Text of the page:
2 annex to the letter of 10 July 2020 to the Second Chamber .
3.1. The Foundation of the State, and to prohibit the use of the proposed Law, and Hervormingsentiteit, and also to forbid to use the charter for the Kingdom of the Netherlands (hereinafter referred to as the Regulations), or in any other manner in respect of Sint Maarten, the Regulations in place. This is on penalty of a penalty payment.
3.2. The foundation bases its claim-briefly reproduced – on the following.
The statute and the Kingdom of the Netherlands were not adopted because the United Nations General Assembly refused to include in resolution 945X of 15 december 1955 the following declarations::
1. The people of The Netherlands Antilles have exercised their right to self-determination;
2. The people of The Netherlands Antilles have achieved a full measure of self government;
3. Chapter XI can no longer be applied to the Netherlands Antilles.
The proposed state law and Reform entity originate in the statute and share the same fate as the statute, according to the foundation.
Furthermore, the proposed state law and Reform entity is contrary to Article 73 of the UN Charter. That article states the sacred duty of the state to ensure economic and social progress and protection against the abuse of these peoples, in this case Saint Maarten. The imposition of loans on St. Maarten is contrary to this and therefore illegal.
Moreover, the current crisis in Sint Maarten is caused by the coronavirus and the proposed state law and Reform entity do not cure COVID-19, according to the foundation.
3.3. The state’s defence was based on the grounds that it was inadmissible and dismissed the foundation’s costs by law.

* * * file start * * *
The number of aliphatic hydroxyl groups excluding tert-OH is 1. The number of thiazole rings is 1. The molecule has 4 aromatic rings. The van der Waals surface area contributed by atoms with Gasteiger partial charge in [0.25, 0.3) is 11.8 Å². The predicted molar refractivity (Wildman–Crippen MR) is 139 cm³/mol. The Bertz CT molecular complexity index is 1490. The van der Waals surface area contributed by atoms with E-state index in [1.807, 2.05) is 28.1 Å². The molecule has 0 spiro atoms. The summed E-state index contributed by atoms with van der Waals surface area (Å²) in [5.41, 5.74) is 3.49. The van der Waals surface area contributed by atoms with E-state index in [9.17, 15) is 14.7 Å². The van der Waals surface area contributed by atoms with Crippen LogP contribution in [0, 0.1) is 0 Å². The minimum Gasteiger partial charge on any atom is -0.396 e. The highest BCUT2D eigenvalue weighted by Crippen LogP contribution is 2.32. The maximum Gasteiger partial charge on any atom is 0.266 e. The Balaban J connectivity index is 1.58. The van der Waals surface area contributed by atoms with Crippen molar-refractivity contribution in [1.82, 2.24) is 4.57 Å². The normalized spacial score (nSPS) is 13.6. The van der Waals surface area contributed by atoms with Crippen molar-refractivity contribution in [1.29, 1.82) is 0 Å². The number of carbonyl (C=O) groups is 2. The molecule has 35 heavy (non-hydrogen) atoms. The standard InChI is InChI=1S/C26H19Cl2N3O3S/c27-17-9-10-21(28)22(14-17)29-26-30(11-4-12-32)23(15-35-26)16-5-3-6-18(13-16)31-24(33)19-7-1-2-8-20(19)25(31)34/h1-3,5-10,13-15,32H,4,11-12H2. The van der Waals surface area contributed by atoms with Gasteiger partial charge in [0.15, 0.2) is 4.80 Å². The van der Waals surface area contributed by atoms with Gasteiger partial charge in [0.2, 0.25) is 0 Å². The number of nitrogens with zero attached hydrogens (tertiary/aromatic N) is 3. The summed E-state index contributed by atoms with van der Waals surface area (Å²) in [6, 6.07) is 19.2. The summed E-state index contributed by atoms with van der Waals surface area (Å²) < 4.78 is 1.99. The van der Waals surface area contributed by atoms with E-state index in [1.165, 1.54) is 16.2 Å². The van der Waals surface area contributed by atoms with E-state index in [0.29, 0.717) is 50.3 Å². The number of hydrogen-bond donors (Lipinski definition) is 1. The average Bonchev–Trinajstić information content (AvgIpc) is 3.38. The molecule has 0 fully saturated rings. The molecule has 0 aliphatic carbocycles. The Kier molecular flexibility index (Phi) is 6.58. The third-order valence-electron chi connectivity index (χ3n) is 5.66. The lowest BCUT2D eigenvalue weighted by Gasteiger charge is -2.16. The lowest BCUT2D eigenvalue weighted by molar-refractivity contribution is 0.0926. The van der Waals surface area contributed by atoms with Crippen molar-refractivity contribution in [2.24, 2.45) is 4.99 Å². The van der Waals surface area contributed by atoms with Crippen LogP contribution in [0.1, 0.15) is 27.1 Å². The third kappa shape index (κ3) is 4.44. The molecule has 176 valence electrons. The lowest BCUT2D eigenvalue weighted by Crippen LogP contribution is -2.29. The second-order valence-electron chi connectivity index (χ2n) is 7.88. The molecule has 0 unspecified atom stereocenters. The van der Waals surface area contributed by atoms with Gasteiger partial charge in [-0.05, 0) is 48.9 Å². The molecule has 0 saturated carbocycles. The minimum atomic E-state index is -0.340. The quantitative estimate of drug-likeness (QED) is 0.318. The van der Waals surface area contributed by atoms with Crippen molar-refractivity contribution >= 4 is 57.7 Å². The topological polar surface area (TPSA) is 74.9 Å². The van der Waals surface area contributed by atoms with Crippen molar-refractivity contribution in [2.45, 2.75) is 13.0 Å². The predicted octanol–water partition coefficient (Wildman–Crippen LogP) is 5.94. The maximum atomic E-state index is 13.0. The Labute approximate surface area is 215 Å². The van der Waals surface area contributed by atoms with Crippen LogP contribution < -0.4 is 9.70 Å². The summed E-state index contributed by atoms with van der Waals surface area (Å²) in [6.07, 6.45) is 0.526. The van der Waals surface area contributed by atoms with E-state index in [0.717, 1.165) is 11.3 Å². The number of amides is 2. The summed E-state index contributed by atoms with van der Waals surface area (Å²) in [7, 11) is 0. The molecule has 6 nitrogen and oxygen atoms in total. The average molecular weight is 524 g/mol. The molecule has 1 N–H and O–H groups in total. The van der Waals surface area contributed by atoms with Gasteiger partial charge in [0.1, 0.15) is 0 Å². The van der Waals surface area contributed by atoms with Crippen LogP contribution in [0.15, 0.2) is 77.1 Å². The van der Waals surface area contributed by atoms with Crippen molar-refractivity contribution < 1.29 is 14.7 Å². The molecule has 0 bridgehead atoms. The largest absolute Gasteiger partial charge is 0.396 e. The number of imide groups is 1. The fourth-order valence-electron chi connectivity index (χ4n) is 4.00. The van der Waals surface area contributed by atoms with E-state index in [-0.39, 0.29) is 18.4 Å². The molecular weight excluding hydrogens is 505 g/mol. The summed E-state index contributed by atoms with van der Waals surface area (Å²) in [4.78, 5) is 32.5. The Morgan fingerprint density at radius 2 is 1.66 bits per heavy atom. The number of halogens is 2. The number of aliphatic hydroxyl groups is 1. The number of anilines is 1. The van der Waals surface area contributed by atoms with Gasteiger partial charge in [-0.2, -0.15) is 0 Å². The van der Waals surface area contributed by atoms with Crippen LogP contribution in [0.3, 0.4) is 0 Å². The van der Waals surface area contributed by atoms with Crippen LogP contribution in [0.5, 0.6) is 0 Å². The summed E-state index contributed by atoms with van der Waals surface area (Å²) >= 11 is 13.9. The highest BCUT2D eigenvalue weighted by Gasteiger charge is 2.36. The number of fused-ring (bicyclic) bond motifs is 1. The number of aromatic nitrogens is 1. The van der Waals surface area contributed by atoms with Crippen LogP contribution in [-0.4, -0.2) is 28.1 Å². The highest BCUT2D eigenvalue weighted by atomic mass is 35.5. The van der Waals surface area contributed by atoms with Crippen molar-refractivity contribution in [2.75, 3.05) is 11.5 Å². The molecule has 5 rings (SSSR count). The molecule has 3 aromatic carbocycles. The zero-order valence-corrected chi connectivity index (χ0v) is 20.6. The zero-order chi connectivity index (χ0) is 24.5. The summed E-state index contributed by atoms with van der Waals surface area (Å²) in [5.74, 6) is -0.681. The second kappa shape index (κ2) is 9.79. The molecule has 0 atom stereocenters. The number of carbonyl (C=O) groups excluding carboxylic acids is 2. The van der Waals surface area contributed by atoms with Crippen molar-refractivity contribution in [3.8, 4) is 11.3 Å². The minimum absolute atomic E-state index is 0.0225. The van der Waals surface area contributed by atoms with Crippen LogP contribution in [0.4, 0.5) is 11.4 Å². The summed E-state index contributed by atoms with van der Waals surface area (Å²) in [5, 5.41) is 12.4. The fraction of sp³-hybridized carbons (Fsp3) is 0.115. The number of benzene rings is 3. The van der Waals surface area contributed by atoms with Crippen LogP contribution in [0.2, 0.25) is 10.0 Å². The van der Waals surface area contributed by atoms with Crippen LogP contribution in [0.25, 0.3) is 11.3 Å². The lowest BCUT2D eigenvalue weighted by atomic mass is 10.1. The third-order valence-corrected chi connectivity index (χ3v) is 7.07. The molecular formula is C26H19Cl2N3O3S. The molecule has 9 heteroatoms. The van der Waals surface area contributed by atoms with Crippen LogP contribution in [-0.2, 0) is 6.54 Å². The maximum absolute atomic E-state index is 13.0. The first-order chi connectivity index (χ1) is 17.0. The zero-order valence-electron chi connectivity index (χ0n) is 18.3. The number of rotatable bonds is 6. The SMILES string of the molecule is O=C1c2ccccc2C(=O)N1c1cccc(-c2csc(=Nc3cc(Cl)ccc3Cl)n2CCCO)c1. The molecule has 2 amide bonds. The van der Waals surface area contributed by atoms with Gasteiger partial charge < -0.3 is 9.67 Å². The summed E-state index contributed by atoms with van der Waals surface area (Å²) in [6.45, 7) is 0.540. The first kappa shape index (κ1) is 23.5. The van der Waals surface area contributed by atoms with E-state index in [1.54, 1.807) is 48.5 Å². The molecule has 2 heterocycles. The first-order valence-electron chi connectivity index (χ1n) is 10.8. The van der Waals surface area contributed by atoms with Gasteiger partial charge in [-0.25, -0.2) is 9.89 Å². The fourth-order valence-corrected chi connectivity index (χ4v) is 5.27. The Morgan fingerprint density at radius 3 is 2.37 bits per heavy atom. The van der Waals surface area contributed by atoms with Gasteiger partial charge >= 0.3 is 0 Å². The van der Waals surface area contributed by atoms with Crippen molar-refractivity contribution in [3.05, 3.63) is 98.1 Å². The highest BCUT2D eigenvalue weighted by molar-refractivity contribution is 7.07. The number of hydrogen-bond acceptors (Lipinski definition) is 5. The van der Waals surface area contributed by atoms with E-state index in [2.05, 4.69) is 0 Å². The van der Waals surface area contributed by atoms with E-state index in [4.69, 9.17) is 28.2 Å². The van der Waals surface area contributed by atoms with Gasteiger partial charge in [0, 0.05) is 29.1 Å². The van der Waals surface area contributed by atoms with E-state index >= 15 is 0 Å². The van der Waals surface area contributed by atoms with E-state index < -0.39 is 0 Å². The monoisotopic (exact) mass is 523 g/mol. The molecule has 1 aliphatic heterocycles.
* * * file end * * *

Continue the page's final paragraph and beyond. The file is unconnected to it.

3.4. The submissions of the parties shall be examined in more detail below, where relevant.
4.1. The Court of First Instance understands that by the proposed state law and Reform entity the Foundation refers to it under 2.3. the draft proposal referred to is Rijkswet.
4.2. As a preliminary defence, the state argued that the foundation was declared inadmissible client in its claims on the ground that there was no interest of its own within the meaning of Article 3:303 of the Civil Code (BW) and that the requirements of Article 3:305a BW for the establishment of a collective action were not met. The Court of First Instance held as follows:
4.3. The admissibility of a claimant party generally requires that the claimant has a direct interest in the action brought (CF. Article 303 BW). Article 3: 305a BW supplements this.
Article 3 (1) and (2): 305a BW are replaced by the following::
1. A foundation or association may bring an action for the protection of the same interests of other persons in so far as it defends these interests under its statute.
2. The legal person shall be inadmissible if, in the circumstances, he has not made sufficient efforts to achieve the requested by consulting the person summoned to attend.
4.4. The requirement mentioned above in the first paragraph of Article 3:305a BW is twofold.
4.4.1 first of all, the protection of these interests must be in line with the foundation’s statutory objective. It is therefore clear from the statutes client what interests the foundation has attracted and only for those interests it can take legal action.1